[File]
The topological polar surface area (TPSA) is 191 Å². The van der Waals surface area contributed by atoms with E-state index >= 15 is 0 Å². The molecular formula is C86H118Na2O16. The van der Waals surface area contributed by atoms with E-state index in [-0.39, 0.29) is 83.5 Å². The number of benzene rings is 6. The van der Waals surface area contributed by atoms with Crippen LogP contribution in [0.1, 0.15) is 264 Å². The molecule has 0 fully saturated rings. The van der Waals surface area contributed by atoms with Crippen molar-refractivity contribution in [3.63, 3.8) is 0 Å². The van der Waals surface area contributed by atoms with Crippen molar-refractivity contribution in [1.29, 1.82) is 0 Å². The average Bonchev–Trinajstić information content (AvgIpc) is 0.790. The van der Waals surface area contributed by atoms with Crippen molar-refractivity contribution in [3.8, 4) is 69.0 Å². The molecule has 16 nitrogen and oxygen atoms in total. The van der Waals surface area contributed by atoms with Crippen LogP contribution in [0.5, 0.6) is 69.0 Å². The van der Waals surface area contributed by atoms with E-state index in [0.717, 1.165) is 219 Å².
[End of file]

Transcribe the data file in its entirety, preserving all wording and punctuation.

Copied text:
The topological polar surface area (TPSA) is 191 Å². The van der Waals surface area contributed by atoms with E-state index >= 15 is 0 Å². The molecular formula is C86H118Na2O16. The van der Waals surface area contributed by atoms with E-state index in [-0.39, 0.29) is 83.5 Å². The number of benzene rings is 6. The van der Waals surface area contributed by atoms with Crippen LogP contribution in [0.1, 0.15) is 264 Å². The molecule has 0 fully saturated rings. The van der Waals surface area contributed by atoms with Crippen molar-refractivity contribution in [3.63, 3.8) is 0 Å². The van der Waals surface area contributed by atoms with Crippen molar-refractivity contribution in [1.29, 1.82) is 0 Å². The average Bonchev–Trinajstić information content (AvgIpc) is 0.790. The van der Waals surface area contributed by atoms with Crippen molar-refractivity contribution in [3.8, 4) is 69.0 Å². The molecule has 16 nitrogen and oxygen atoms in total. The van der Waals surface area contributed by atoms with Crippen LogP contribution in [0.5, 0.6) is 69.0 Å². The van der Waals surface area contributed by atoms with E-state index in [0.717, 1.165) is 219 Å².